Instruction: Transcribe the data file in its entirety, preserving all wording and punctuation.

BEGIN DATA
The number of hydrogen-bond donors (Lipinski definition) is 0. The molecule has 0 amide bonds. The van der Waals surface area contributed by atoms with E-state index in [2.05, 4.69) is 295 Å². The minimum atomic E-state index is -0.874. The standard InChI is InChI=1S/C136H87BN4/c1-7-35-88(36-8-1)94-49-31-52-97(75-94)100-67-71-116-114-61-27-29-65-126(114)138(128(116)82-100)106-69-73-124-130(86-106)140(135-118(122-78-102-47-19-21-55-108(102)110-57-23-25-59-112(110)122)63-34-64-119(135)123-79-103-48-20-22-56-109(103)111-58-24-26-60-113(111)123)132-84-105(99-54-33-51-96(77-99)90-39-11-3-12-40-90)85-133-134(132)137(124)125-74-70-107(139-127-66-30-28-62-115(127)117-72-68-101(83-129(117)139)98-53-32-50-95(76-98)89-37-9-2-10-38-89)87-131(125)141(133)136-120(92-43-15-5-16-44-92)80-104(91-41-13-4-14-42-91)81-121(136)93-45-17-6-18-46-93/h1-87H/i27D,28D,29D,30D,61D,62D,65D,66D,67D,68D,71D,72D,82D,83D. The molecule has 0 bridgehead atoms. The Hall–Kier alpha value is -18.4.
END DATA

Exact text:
The number of hydrogen-bond donors (Lipinski definition) is 0. The molecule has 0 amide bonds. The van der Waals surface area contributed by atoms with E-state index in [2.05, 4.69) is 295 Å². The minimum atomic E-state index is -0.874. The standard InChI is InChI=1S/C136H87BN4/c1-7-35-88(36-8-1)94-49-31-52-97(75-94)100-67-71-116-114-61-27-29-65-126(114)138(128(116)82-100)106-69-73-124-130(86-106)140(135-118(122-78-102-47-19-21-55-108(102)110-57-23-25-59-112(110)122)63-34-64-119(135)123-79-103-48-20-22-56-109(103)111-58-24-26-60-113(111)123)132-84-105(99-54-33-51-96(77-99)90-39-11-3-12-40-90)85-133-134(132)137(124)125-74-70-107(139-127-66-30-28-62-115(127)117-72-68-101(83-129(117)139)98-53-32-50-95(76-98)89-37-9-2-10-38-89)87-131(125)141(133)136-120(92-43-15-5-16-44-92)80-104(91-41-13-4-14-42-91)81-121(136)93-45-17-6-18-46-93/h1-87H/i27D,28D,29D,30D,61D,62D,65D,66D,67D,68D,71D,72D,82D,83D. The molecule has 0 bridgehead atoms. The Hall–Kier alpha value is -18.4.